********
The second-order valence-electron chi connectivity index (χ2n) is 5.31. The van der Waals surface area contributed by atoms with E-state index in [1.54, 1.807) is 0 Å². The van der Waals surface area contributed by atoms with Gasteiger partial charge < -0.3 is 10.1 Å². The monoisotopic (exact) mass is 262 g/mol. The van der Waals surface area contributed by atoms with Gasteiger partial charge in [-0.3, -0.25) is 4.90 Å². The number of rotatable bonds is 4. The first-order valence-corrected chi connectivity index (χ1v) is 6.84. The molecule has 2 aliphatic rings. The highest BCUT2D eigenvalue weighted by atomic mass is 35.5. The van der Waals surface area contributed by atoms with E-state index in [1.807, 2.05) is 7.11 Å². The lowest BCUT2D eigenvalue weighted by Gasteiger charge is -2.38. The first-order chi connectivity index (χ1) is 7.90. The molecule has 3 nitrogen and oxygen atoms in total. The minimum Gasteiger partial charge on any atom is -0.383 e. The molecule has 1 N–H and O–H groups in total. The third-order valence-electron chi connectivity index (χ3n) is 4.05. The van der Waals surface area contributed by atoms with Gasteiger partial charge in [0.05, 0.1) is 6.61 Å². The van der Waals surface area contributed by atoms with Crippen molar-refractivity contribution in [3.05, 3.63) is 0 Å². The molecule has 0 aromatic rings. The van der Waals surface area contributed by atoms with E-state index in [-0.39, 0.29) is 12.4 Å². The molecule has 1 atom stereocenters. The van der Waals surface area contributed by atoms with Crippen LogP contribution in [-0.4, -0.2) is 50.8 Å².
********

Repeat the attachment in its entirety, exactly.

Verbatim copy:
The second-order valence-electron chi connectivity index (χ2n) is 5.31. The van der Waals surface area contributed by atoms with E-state index in [1.54, 1.807) is 0 Å². The van der Waals surface area contributed by atoms with Gasteiger partial charge < -0.3 is 10.1 Å². The monoisotopic (exact) mass is 262 g/mol. The van der Waals surface area contributed by atoms with Gasteiger partial charge in [-0.3, -0.25) is 4.90 Å². The number of rotatable bonds is 4. The first-order valence-corrected chi connectivity index (χ1v) is 6.84. The molecule has 2 aliphatic rings. The highest BCUT2D eigenvalue weighted by atomic mass is 35.5. The van der Waals surface area contributed by atoms with E-state index in [1.807, 2.05) is 7.11 Å². The lowest BCUT2D eigenvalue weighted by Gasteiger charge is -2.38. The first-order chi connectivity index (χ1) is 7.90. The molecule has 3 nitrogen and oxygen atoms in total. The minimum Gasteiger partial charge on any atom is -0.383 e. The molecule has 1 N–H and O–H groups in total. The third-order valence-electron chi connectivity index (χ3n) is 4.05. The van der Waals surface area contributed by atoms with Gasteiger partial charge in [0.05, 0.1) is 6.61 Å². The van der Waals surface area contributed by atoms with Crippen molar-refractivity contribution in [3.05, 3.63) is 0 Å². The molecule has 0 aromatic rings. The van der Waals surface area contributed by atoms with E-state index in [-0.39, 0.29) is 12.4 Å². The molecule has 1 atom stereocenters. The van der Waals surface area contributed by atoms with Crippen LogP contribution in [-0.4, -0.2) is 50.8 Å².